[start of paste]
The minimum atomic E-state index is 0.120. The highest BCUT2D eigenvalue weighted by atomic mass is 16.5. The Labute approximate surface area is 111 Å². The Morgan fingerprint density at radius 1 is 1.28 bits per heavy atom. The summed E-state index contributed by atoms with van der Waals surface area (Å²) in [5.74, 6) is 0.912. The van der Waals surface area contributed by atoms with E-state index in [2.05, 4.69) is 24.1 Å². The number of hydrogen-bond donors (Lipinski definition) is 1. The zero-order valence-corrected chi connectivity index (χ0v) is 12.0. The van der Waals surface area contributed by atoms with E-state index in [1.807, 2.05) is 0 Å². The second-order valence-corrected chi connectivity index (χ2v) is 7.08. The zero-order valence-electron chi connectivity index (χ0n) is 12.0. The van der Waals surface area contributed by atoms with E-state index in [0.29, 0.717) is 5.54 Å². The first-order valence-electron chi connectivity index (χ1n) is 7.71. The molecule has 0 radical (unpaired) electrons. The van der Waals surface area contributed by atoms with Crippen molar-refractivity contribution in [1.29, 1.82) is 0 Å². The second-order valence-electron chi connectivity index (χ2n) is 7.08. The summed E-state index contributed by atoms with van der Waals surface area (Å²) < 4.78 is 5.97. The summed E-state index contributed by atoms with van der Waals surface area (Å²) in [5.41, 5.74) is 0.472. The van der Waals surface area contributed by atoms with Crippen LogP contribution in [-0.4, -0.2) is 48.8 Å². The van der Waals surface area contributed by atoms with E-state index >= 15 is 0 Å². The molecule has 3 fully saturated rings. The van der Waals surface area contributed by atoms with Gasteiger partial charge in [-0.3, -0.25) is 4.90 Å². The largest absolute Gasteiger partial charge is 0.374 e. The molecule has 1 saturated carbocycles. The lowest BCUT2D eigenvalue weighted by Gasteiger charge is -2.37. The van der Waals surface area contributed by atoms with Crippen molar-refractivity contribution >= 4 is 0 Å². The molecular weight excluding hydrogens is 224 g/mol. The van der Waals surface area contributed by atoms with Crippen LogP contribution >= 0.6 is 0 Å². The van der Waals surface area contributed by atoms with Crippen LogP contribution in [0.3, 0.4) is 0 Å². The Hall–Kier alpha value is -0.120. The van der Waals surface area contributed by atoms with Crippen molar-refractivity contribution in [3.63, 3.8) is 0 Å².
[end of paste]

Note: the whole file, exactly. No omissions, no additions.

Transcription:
The minimum atomic E-state index is 0.120. The highest BCUT2D eigenvalue weighted by atomic mass is 16.5. The Labute approximate surface area is 111 Å². The Morgan fingerprint density at radius 1 is 1.28 bits per heavy atom. The summed E-state index contributed by atoms with van der Waals surface area (Å²) in [5.74, 6) is 0.912. The van der Waals surface area contributed by atoms with E-state index in [2.05, 4.69) is 24.1 Å². The number of hydrogen-bond donors (Lipinski definition) is 1. The zero-order valence-corrected chi connectivity index (χ0v) is 12.0. The van der Waals surface area contributed by atoms with E-state index in [1.807, 2.05) is 0 Å². The second-order valence-corrected chi connectivity index (χ2v) is 7.08. The zero-order valence-electron chi connectivity index (χ0n) is 12.0. The van der Waals surface area contributed by atoms with E-state index in [0.29, 0.717) is 5.54 Å². The first-order valence-electron chi connectivity index (χ1n) is 7.71. The molecule has 0 radical (unpaired) electrons. The van der Waals surface area contributed by atoms with Crippen molar-refractivity contribution in [1.29, 1.82) is 0 Å². The second-order valence-electron chi connectivity index (χ2n) is 7.08. The summed E-state index contributed by atoms with van der Waals surface area (Å²) < 4.78 is 5.97. The summed E-state index contributed by atoms with van der Waals surface area (Å²) in [5.41, 5.74) is 0.472. The van der Waals surface area contributed by atoms with Crippen LogP contribution in [-0.4, -0.2) is 48.8 Å². The van der Waals surface area contributed by atoms with E-state index >= 15 is 0 Å². The molecule has 3 fully saturated rings. The van der Waals surface area contributed by atoms with Gasteiger partial charge in [-0.3, -0.25) is 4.90 Å². The largest absolute Gasteiger partial charge is 0.374 e. The molecule has 1 saturated carbocycles. The lowest BCUT2D eigenvalue weighted by Gasteiger charge is -2.37. The van der Waals surface area contributed by atoms with Crippen molar-refractivity contribution >= 4 is 0 Å². The molecular weight excluding hydrogens is 224 g/mol. The van der Waals surface area contributed by atoms with Crippen LogP contribution >= 0.6 is 0 Å². The van der Waals surface area contributed by atoms with Crippen LogP contribution in [0.3, 0.4) is 0 Å². The Hall–Kier alpha value is -0.120. The van der Waals surface area contributed by atoms with Crippen molar-refractivity contribution in [3.63, 3.8) is 0 Å².